Did you know that a study published in Environmental Science and Technology found that even viewing images of nature and greenery for short periods of time improves the function of the parasympathetic nervous system-the rest and digest branch of the autonomic nervous system?
Such is the impact of the great outdoors on the mental, emotional and cognitive well being of the human race. The sounds of nature appear to have a similar impact on our stress and anxiety levels. The concept of Shinrin-Yoku or forest bathing, developed in Japan and fast gaining popularity in the west as well, is founded on study and research that spending time in nature has a relaxing and health-boosting effect on the human body.
But time spent in forest or the woods or amongst mountains and the see isn’t the only way to benefit from the soothing effects of nature. Trees in parks and urban and public spaces also have significant advantages for our health. Having access to greenery, flowers and natural landscapes on your commute to work or even from your window can alter your mood and energy levels as well as improve creative and cognitive function of the mind significantly.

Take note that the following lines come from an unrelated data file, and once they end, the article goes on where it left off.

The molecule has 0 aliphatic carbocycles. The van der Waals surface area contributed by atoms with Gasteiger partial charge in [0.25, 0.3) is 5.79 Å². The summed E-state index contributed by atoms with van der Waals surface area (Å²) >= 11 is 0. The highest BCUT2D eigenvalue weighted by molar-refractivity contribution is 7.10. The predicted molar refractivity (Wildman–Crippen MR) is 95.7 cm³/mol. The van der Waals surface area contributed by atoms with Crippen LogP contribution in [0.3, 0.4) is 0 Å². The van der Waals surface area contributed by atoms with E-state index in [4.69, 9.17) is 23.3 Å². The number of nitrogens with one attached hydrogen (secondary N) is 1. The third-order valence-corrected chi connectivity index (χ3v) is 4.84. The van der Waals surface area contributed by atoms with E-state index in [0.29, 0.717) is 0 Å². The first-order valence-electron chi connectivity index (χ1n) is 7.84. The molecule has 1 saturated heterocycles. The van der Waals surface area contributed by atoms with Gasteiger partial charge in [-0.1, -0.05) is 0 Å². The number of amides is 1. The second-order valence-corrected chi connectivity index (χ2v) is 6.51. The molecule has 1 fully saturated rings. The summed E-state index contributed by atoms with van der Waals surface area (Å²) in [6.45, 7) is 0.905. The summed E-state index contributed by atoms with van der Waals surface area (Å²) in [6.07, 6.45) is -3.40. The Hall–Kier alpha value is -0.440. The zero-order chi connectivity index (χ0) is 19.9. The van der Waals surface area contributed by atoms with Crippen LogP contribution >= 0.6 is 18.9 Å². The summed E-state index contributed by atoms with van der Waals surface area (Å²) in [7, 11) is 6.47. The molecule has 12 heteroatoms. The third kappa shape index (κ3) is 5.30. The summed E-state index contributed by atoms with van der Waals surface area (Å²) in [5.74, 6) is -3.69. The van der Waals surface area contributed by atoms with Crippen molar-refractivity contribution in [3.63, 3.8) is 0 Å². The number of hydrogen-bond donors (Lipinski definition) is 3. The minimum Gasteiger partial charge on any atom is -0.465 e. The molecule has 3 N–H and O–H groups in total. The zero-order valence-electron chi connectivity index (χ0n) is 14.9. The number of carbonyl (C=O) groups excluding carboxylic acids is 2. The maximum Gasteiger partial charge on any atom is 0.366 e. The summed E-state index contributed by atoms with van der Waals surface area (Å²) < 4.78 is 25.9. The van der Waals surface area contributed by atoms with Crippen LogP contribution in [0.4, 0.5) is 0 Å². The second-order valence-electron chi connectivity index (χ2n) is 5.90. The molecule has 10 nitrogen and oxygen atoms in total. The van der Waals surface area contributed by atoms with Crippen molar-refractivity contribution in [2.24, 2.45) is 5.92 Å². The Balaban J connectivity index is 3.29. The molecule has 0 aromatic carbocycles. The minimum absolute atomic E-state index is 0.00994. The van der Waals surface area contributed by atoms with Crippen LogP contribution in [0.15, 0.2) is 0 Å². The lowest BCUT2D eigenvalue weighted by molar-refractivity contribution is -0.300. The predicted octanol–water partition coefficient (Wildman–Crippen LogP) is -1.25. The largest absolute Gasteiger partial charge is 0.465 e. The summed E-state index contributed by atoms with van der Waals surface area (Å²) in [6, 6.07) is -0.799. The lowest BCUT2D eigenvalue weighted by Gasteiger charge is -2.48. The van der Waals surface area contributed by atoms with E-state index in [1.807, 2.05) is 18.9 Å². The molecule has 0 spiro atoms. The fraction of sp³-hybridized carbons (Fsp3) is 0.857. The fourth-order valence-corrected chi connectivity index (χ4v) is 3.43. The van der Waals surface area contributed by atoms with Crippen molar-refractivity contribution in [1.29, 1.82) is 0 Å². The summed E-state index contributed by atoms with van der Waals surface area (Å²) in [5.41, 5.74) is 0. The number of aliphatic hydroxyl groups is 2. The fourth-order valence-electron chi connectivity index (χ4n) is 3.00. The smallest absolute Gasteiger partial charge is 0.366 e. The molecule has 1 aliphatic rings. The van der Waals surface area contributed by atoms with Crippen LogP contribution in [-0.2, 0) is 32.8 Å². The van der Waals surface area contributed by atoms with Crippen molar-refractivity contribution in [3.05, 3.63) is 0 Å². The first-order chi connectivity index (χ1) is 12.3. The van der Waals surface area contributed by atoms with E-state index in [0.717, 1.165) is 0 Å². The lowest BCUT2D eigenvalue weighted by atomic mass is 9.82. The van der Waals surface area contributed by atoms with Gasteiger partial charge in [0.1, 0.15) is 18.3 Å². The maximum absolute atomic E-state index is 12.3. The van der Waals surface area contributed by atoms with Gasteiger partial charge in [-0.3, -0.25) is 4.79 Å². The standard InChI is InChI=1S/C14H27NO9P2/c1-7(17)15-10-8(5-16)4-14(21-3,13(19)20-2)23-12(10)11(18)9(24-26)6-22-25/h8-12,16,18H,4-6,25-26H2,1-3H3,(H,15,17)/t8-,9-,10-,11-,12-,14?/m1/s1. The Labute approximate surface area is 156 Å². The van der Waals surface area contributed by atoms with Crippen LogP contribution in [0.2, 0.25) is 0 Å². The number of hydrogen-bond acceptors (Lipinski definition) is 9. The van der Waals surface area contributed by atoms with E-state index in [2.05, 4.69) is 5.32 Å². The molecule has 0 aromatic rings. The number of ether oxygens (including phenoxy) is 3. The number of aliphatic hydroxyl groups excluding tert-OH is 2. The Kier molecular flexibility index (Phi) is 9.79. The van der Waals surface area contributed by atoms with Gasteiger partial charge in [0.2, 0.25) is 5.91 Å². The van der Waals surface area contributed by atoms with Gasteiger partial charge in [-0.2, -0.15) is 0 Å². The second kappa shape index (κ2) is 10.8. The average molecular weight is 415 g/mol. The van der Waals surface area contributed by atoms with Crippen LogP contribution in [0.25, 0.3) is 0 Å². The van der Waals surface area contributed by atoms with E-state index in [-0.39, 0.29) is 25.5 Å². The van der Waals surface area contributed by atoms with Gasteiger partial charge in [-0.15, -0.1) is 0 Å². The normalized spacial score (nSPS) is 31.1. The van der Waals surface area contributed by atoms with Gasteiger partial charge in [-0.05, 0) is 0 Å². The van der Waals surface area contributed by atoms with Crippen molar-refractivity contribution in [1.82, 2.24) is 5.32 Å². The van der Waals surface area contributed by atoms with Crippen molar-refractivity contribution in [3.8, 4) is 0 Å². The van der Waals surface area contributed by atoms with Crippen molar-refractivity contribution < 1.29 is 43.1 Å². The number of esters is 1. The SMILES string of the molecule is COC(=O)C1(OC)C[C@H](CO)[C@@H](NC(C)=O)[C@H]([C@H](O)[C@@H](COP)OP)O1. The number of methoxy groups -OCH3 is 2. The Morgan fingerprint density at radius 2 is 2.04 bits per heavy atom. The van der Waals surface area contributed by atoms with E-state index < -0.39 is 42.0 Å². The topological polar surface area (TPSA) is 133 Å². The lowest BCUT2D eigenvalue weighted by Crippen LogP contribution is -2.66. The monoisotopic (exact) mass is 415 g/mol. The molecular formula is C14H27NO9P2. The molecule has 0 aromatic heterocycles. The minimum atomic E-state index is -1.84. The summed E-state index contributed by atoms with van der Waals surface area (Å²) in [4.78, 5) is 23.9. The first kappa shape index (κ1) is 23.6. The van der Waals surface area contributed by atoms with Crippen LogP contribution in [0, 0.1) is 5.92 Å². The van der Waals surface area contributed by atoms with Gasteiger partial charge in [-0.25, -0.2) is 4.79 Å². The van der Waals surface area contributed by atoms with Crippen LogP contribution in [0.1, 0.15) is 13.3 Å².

In 2007, a team of researchers at the University of Essex found that a group of people suffering from depression, 90 percent felt a higher level of self-esteem after a walk through a country park, and almost three-quarters felt less depressed. Another survey by the same research team found that 94% of people with mental illnesses believed that contact with nature put them in a more positive mood.
The buzz word in health and wellness today is “eco-therapy”. Connecting with nature by engaging in activities like horticulture, farming, spending time with animals, adventure therapy etc. as part of structured formal programs and informal programs.